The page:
Volume 368, Number 2, March III 2001
|Page(s)||497 - 526|
|Section||Interstellar and circumstellar matter|
|Published online||15 March 2001|
Structure and physical properties of the rapidly evolving dusty envelope of IRC + 10216 reconstructed by detailed two-dimensional radiative transfer modeling
Stockholm Observatory, 133 36 Saltsjöbaden, Sweden
2 Max-Planck-Institut für Radioastronomie, Auf dem Hügel 69, 53121 Bonn, Germany e-mail: email@example.com; firstname.lastname@example.org; email@example.com
3 Special Astrophysical Observatory, Nizhnij Arkhyz, 357147 Karachaevo-Cherkesia, Russia e-mail: firstname.lastname@example.org
Corresponding author: A. B. Men'shchikov, email@example.com
Accepted: 12 December 2000
We present the first detailed, two-dimensional radiative transfer model of the dusty envelope around the carbon star IRC + 10216. Our goal was to find a self-consistent model of the star and its envelope which takes into account as many observational constraints as possible. The model reproduces very well the entire beam-matched spectral energy distribution of IRC + 10216 from optical to centimeter wavelengths (at several phases of stellar luminosity), observed intensity profiles of the object at 1.25, 2.2, 10.5, 50, 100 m, and 1.3 mm, a 10.5 m lunar occultation intensity profile, our high-resolution , K, and bispectrum speckle-interferometry images, and visibilities in , and N bands. For the adopted distance of 130 pc, the model of IRC + 10216 implies that the object changes its luminosity between 13 000 and 5200 , its effective temperature between 2800 and 2500 K, and its radius between 500 and 390 . There is a dense non-spherical dust shell around the star, with outflow cavities at position angle PA20°. The southern cavity with a full opening angle of 36° is tilted toward us by 40° from the plane of sky, causing the observed bipolar appearance of the object on a subarcsecond scale. If the envelope's outflow velocity of 15 km s-1 applies to the material making up the dense core, then just 15 years ago the star was losing mass at a rate of yr-1. Dust exists in the envelope of IRC + 10216 everywhere from the stellar photosphere up to a distance of 3 pc from the star. The total mass of the envelope lost by the central star is 3 and the dust-to-gas mass ratio is 0.004. The total optical depth toward the star in the visual is 40, in the polar cavities it is 10. The innermost parts of the envelope are optically thick even at 10.7 m due to a strong resonance absorption of silicon carbide grains at that wavelength. In addition to SiC dust, the model contains inhomogeneous grains made of a mixture of SiC and incompletely amorphous carbon with thin [ Mg0.5Fe0.5] S mantles. This is the simplest dust mixture required to fit all observations of IRC + 10216 and to correctly interpret the well-known 11.3 m and 27 m emission bands. The dust model found in this study can also be successfully applied to many other carbon stars exhibiting broad emission features in the 10.3-12.6 m and 25-37 m wavelength regions. An important and firm result of our modeling is that the brightest compact peak observed in IRC + 10216 is not the direct light from the underlying central star. In contrast to previous suggestions, the brightest southern component, labeled A in our high-resolution near-infrared images [CITE], is only the radiation emitted and scattered in the optically thinner southern cavity of the bipolar dense shell moving away from the central star. The carbon star is at the position of the fainter component B in our H and K images, which is 0 fraction of arcsecond21 away from A along the symmetry axis. Direct stellar light (component B) is not seen at all in the Hubble Space Telescope 0.8 m and 1.1 m images, being absorbed by the dense dusty material. The even fainter components C and D in the H and K images are probably due to smaller deviations of the dense shell from the spherical shape. IRC + 10216 seems to have entered a phase immediately before moving off the asymptotic giant branch and started developing asymmetries in its envelope.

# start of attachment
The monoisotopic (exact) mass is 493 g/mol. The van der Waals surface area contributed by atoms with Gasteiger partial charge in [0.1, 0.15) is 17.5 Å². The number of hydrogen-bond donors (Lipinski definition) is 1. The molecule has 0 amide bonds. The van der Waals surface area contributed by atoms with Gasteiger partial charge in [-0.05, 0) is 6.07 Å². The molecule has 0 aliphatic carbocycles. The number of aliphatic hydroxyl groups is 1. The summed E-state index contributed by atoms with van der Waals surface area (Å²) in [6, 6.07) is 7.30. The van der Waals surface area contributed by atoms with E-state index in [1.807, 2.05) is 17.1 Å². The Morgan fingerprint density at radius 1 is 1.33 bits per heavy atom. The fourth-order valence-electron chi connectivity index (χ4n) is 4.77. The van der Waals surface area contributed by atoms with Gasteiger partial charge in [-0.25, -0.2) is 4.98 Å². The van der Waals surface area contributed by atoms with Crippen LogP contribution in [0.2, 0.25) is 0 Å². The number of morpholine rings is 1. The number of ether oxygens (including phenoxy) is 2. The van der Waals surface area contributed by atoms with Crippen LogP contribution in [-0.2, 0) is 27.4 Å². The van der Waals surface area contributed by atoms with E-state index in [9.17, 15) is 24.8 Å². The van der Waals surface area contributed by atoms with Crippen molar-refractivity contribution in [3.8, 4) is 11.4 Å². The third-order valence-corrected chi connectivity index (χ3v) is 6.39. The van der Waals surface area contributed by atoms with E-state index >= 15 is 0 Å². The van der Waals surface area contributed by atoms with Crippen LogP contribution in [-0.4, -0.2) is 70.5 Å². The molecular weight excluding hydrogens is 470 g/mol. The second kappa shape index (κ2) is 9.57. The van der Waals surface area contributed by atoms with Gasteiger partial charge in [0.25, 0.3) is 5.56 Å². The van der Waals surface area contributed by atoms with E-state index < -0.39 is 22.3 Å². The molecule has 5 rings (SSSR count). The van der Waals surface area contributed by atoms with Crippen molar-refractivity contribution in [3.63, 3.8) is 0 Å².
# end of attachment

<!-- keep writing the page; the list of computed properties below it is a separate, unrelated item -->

© ESO, 2001
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